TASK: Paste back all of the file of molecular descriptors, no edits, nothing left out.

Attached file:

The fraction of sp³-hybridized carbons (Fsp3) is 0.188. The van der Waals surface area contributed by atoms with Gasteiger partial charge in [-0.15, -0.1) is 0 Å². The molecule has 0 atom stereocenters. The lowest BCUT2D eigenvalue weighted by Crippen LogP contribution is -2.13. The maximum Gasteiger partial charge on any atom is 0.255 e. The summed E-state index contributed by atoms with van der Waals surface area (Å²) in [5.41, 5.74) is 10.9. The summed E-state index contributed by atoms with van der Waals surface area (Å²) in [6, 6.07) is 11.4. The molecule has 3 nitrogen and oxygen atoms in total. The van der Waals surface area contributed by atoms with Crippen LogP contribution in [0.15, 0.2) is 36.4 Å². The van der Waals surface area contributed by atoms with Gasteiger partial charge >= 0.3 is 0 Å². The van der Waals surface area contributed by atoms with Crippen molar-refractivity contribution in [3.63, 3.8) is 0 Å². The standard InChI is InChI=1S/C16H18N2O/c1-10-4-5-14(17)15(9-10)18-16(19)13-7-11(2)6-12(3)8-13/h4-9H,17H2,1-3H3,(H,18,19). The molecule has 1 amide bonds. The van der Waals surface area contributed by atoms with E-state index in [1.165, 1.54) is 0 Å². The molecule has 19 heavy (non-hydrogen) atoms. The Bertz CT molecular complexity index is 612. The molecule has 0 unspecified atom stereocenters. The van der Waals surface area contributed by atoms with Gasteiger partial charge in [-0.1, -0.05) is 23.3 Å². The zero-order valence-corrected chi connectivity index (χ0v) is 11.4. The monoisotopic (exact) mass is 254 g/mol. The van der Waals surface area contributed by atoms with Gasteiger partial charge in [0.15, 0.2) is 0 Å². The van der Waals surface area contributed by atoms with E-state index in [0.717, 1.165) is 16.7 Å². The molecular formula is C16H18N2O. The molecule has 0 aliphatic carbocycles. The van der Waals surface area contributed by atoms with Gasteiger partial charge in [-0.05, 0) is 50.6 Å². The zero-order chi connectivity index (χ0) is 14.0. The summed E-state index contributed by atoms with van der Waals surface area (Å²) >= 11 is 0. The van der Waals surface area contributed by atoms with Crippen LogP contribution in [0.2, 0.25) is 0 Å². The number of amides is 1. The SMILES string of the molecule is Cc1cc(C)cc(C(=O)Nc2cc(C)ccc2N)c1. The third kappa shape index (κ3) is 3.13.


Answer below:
The fraction of sp³-hybridized carbons (Fsp3) is 0.188. The van der Waals surface area contributed by atoms with Gasteiger partial charge in [-0.15, -0.1) is 0 Å². The molecule has 0 atom stereocenters. The lowest BCUT2D eigenvalue weighted by Crippen LogP contribution is -2.13. The maximum Gasteiger partial charge on any atom is 0.255 e. The summed E-state index contributed by atoms with van der Waals surface area (Å²) in [5.41, 5.74) is 10.9. The summed E-state index contributed by atoms with van der Waals surface area (Å²) in [6, 6.07) is 11.4. The molecule has 3 nitrogen and oxygen atoms in total. The van der Waals surface area contributed by atoms with Crippen LogP contribution in [0.15, 0.2) is 36.4 Å². The van der Waals surface area contributed by atoms with Gasteiger partial charge >= 0.3 is 0 Å². The van der Waals surface area contributed by atoms with Crippen molar-refractivity contribution in [3.63, 3.8) is 0 Å². The standard InChI is InChI=1S/C16H18N2O/c1-10-4-5-14(17)15(9-10)18-16(19)13-7-11(2)6-12(3)8-13/h4-9H,17H2,1-3H3,(H,18,19). The molecule has 1 amide bonds. The van der Waals surface area contributed by atoms with E-state index in [1.165, 1.54) is 0 Å². The molecule has 19 heavy (non-hydrogen) atoms. The Bertz CT molecular complexity index is 612. The molecule has 0 unspecified atom stereocenters. The van der Waals surface area contributed by atoms with Gasteiger partial charge in [-0.1, -0.05) is 23.3 Å². The zero-order valence-corrected chi connectivity index (χ0v) is 11.4. The monoisotopic (exact) mass is 254 g/mol. The van der Waals surface area contributed by atoms with Gasteiger partial charge in [0.15, 0.2) is 0 Å². The van der Waals surface area contributed by atoms with E-state index in [0.717, 1.165) is 16.7 Å². The molecular formula is C16H18N2O. The molecule has 0 aliphatic carbocycles. The van der Waals surface area contributed by atoms with Gasteiger partial charge in [-0.05, 0) is 50.6 Å². The zero-order chi connectivity index (χ0) is 14.0. The summed E-state index contributed by atoms with van der Waals surface area (Å²) >= 11 is 0. The van der Waals surface area contributed by atoms with Crippen LogP contribution in [0.2, 0.25) is 0 Å². The number of amides is 1. The SMILES string of the molecule is Cc1cc(C)cc(C(=O)Nc2cc(C)ccc2N)c1. The third kappa shape index (κ3) is 3.13.